Ladakh: The Crown Jewel of India

One sees great things from the valley, but only small things from the peak!

Gilbert K. Chesterton
© Cobblestone Chronicles

Not quite the context in which the above quote was said, but it certainly fits the bill when we’re talking about India’s crown jewel of the north, Ladakh. No discussion about travel in India is complete without a mention of Ladakh, and I just knew that I had to tick this picturesque valley off my list as soon as I could, and from the very first minute, I wasn’t disappointed.

The first notable incident of the trip happened during the flight to Leh itself. As our airplane crossed into the Himalayas, magnificent views of snow-clad Kashmiri mountains beheld us, and it is the first and only time I have seen so many passengers standing at the same time in an airplane mid-flight, it was that stunning. As we landed, the first colour I noticed was blue. The sky. It was quite possibly the bluest sky I’ve ever seen, and coming from a polluted metropolis where even sunny skies have a whiteness about them, seeing the sheer resplendence of blue amazed me. The light brown landscape and the bright blue sky served as a magnificent backdrop in all directions as we made our way off the flight and stood on the airport asphalt just spellbound for a few seconds, before being ushered off as it’s not permitted to loiter around on an airport which primarily serves as an Indian Air Force Base.

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It is usually recommended that one spend the first day in Leh resting or sight-seeing without too much physical activity, to get to grips with the low oxygen levels at high altitudes, especially for those who arrive by flight rather than by road. And hence, our first day in Leh was reserved for a few local visits. The first of those was Spituk Gompa, a Buddhist monastery, one of the many such in Ladakh, which is referred to as Little Tibet as it bears several semblances to archaic Buddhist Tibetan culture. On the way to the monastery, we enjoyed some typical Tibetan fare from a local restaurant; Momos and Thukpa. Authentic, and delicious. It was here where I remember asking one of the locals ‘Do you play cricket or football in Ladakh?’ and he cheekily answered ‘Ice Hockey!’. I don’t know why I remember this but it is a funny anecdote nonetheless, and I read much after the trip that the people of Ladakh do in fact play Ice Hockey a lot and he wasn’t just joking around with me! The monastery was as calm as it gets, with a stark contrast in the Buddhist monks inside and outside the premises. Inside, they were the epitome of peacefulness, meditating without a care of what is happening around them. Outside, we kept watching monks come and go, dressed in their traditional buddhist attire but accessorized by the latest top-end Nike sneakers and the newest iPhone model with music blaring through their earphones as they made their way to their place of meditation in Hyundai Santros. It was really nice to see that even Monks love to enjoy their lives outside of their spiritual realm. Afterwards, we headed to yet another Buddhist monument, the Shanti Stupa. The Shanti Stupa was built in 1991 with a view to resurrect Buddhism in India, but serves multiple purposes. It isn’t just a religious monument, it is also built in such a place from where you can get panoramic views of the land of Ladakh.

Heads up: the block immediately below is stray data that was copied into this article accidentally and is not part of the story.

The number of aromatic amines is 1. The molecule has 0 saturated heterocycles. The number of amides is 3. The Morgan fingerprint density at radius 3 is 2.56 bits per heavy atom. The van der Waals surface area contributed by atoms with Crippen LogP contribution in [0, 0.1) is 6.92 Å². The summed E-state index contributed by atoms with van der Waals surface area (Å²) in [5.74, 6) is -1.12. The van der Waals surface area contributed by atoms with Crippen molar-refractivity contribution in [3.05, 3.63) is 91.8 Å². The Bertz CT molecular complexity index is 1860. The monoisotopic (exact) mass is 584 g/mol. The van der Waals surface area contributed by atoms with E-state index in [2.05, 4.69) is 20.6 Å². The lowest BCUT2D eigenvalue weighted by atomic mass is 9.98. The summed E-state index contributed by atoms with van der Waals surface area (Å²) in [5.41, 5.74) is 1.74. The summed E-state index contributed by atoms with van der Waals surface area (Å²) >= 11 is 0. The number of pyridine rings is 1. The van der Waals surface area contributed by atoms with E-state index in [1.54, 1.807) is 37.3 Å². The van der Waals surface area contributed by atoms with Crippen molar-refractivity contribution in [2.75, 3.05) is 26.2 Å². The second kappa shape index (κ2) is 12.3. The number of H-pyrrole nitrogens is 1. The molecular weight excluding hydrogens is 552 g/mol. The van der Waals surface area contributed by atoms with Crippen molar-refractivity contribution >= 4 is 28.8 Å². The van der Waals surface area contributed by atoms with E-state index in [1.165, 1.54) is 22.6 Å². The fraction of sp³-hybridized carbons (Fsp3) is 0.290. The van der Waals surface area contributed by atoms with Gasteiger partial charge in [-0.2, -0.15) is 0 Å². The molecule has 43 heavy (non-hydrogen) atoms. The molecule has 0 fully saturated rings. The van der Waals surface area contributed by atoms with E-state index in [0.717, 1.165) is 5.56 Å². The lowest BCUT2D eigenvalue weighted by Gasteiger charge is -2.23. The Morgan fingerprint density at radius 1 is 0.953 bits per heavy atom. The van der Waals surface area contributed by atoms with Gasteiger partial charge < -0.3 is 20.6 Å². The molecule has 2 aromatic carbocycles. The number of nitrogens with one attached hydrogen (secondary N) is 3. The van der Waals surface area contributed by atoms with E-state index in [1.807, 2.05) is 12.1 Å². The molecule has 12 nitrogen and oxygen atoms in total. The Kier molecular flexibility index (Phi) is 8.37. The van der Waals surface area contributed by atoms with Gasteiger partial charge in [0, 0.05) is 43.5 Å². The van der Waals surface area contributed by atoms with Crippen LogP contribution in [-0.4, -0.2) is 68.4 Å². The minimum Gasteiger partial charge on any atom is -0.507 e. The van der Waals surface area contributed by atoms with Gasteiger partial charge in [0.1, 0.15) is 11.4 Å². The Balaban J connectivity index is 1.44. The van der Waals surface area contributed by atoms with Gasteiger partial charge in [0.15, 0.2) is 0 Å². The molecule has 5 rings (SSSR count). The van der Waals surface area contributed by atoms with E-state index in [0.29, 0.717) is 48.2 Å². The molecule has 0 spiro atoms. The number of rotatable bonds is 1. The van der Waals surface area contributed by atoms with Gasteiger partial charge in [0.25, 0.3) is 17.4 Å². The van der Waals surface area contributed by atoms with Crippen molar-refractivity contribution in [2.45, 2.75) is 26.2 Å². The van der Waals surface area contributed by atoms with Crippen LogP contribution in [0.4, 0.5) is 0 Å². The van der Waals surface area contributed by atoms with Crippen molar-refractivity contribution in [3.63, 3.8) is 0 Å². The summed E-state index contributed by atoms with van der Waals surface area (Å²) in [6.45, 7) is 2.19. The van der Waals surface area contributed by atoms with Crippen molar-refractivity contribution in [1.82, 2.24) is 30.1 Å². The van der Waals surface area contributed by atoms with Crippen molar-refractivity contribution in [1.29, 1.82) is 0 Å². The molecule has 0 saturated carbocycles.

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Day two, and a long journey awaits. We’re off to visit a location that gained immense popularity due to being the backdrop for the final scene of Bollywood movie ‘3 Idiots’. Lake Pangong Tso. About 200km of mountainous highway east of Leh, we buckled up for a good 5-6 hour journey, but every bit of it saw us looking out the window at the mountains, the sky and the sheer barrenness around us. The odd macabre view of a truck fallen down the road into the valley also graced us a couple of times. Ladakh gets its name from the Tibetan word ‘La-dwags’ which translates to ‘The Land of High Passes’, and that’s exactly what was in store for us on the way to Pangong Tso. Our views of light brown barren mountains suddenly transitioned into white snow-clad ones, as we made our way through the many passes that took us through to Pangong. One such pass was ‘Chang La Pass’ where we stopped for a while to enjoy the snow, take a few pictures and just have a look around really. It is recommended to not spend more than 15-20 minutes at this place due to the lack of oxygen, and on we went. A few more hours later, we were lakeside. Pangong is one of the most beautiful lakes I’ve ever laid eyes upon, a huge but tranquil carpet of water that reaches points far beyond your eyesight. The area around the lake has seen an upturn in restaurants named after the movie that made the lake famous where you’d find a nice cup of hot coffee to sip and a steamy plate of momos to down as you enjoy the view of the lake. The lake makes for some photo, and seeing people try innovative poses for their next Instagram post isn’t an uncommon sight. You can also ride a Yak here if you want to, something different to remember the place by. As Pangong is quite a distance away from Leh, some people even choose to pack their sleeping bags and tents to set up camp by the lake for the night. Although we did not do this, I can only imagine how amazing stargazing lakeside on a night of clear sky (which often is the case in Ladakh) would be! We sat by the lake for almost three hours, so mesmerized by the sights before us that we didn’t even realise how time flew.